Today you can find brands producing their 40s in a variety of bottles. Coors and Anheuser-Busch both have a "long neck" style of 40oz bottle, but their respective shapes differ slightly. Miller and Pabst brands currently come in what collectors refer to as the classic small mouth bottles, shaped like bullets. Other brands, especially in Canada, come in wide mouth bottles, with Canada's wide mouth bottles being a little taller and heavier than America's wide mouth bottles. Canada's biere forte ("strong beer", i.e., malt liquor) labels also read "1.18 L", the metric equivalent of 40 fluid ounces. Mexico's caguamons (40oz bottles) have a curvy long neck style, and their labels are also metric. Originally Mexican 40oz labels had "1.18 L" printed on them , sometimes with "25% mas", to let you know you were getting 25% more than in their quarts. Eventually Mexican breweries started rounding up to "1.2 L", with "27% mas", but the bottles were identical. France has at least one 40oz, Desperados, that comes in an entirely unique bottle shape, and is also measured as 1.2 L. Japan has had some 1.2 liter can-bottles as well, but most 40oz collectors draw the line with including these in their collections. Suntory has dozens of curvy penguin characters in 1.2 L size plastic bottles, Kirin has a 1.2 L plastic space shuttle, and Sapporo has a 1.2 L metal robot can. Obviously these "40s" have very little to do with the ones originating in America.

Then there are the bigger sizes that 40oz collectors count as part of their collections: 45oz and 64oz bottles. 45oz bottles were first introduced by Colt 45, brilliantly, as a way to give their "40" an edge over the competition. Who wouldn't choose Colt if you could get 5 extra ounces than what the other brands were offering? Others soon followed suit, and 45oz bottles of Mickey's, Mickey's Ice, Colt Ice Malt Liquor, and Olde English 800 all existed, but none were as popular or memorable as 45oz Colt 45. 64oz bottles were also targeted towards the 40oz consumer, giving them even more malt liquor at cheap prices. We're not talking about the half gallon picnic beers that existed prior, or the half gallon growlers of craft beer that you can get today. The 64s that 40oz collectors seek out and miss terribly were for brands that also came in 40oz size. Olde English 800, Colt 45, Mickey's, Haffenreffer Private Stock, Ballantine Ale, Big Bear, Midnight Dragon, Blatz, Big Jug, and many others were produced in these oversized bottles. 45oz and 64oz bottles were discontinued in the late 90's, but consumers have been begging for them to be brought back ever since.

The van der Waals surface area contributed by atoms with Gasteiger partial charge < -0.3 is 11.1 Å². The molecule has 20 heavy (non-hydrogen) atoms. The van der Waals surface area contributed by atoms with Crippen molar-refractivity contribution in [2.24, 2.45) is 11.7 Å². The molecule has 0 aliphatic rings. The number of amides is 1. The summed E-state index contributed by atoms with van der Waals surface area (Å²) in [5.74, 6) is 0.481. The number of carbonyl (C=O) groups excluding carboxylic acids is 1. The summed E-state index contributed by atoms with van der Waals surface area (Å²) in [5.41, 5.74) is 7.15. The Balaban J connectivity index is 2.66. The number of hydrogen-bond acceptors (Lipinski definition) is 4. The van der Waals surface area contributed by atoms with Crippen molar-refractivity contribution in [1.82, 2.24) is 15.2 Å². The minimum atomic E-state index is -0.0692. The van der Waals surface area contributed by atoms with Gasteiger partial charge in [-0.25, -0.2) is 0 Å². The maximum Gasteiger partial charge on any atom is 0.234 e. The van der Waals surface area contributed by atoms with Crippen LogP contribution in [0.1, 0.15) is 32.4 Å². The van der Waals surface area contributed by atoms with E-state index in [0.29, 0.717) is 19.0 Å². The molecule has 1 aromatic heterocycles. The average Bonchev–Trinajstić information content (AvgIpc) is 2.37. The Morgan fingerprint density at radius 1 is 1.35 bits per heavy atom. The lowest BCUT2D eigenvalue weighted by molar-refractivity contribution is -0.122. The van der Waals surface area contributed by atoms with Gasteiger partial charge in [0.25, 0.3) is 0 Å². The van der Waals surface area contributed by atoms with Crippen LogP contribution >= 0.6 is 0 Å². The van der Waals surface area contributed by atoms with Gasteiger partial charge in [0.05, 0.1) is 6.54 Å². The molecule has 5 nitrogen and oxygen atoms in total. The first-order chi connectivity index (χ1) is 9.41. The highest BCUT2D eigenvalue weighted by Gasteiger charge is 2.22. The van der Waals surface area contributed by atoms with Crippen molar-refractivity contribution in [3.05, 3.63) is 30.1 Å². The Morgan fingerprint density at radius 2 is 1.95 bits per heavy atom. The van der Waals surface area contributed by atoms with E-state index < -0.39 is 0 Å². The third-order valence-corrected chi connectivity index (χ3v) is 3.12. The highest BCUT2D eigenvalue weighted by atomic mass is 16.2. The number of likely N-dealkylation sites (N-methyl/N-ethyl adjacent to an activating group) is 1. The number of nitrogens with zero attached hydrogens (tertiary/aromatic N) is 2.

Some 40oz brands stand out amongst collectors for different reasons. I've already mentioned the oldest known 40oz, A-1. But what about the most valuable? Value is subjective and changes wildly amongst 40oz collectors, since there are so few of us and so what we're willing to spend can depend on who exactly is actively collecting at the time, how much they have to spend at the moment, and how much they personally like a particular bottle. Turbo 1000 was a malt liquor produced by Coors that only lasted on the market for about a year or so. It was available in 40oz bottles, and when one finally popped up on eBay, it wound up fetching around $300. The bidding war was between only 2 people, however, neither of whom actively collect anymore, and the person who won it eventually gave it to me for free for inclusion in my collection. If another Turbo 1000 popped up on eBay today I'm pretty sure it would sell for less than $100, and probably closer to $50. With so few collectors, demand for old 40oz bottles can fluctuate greatly.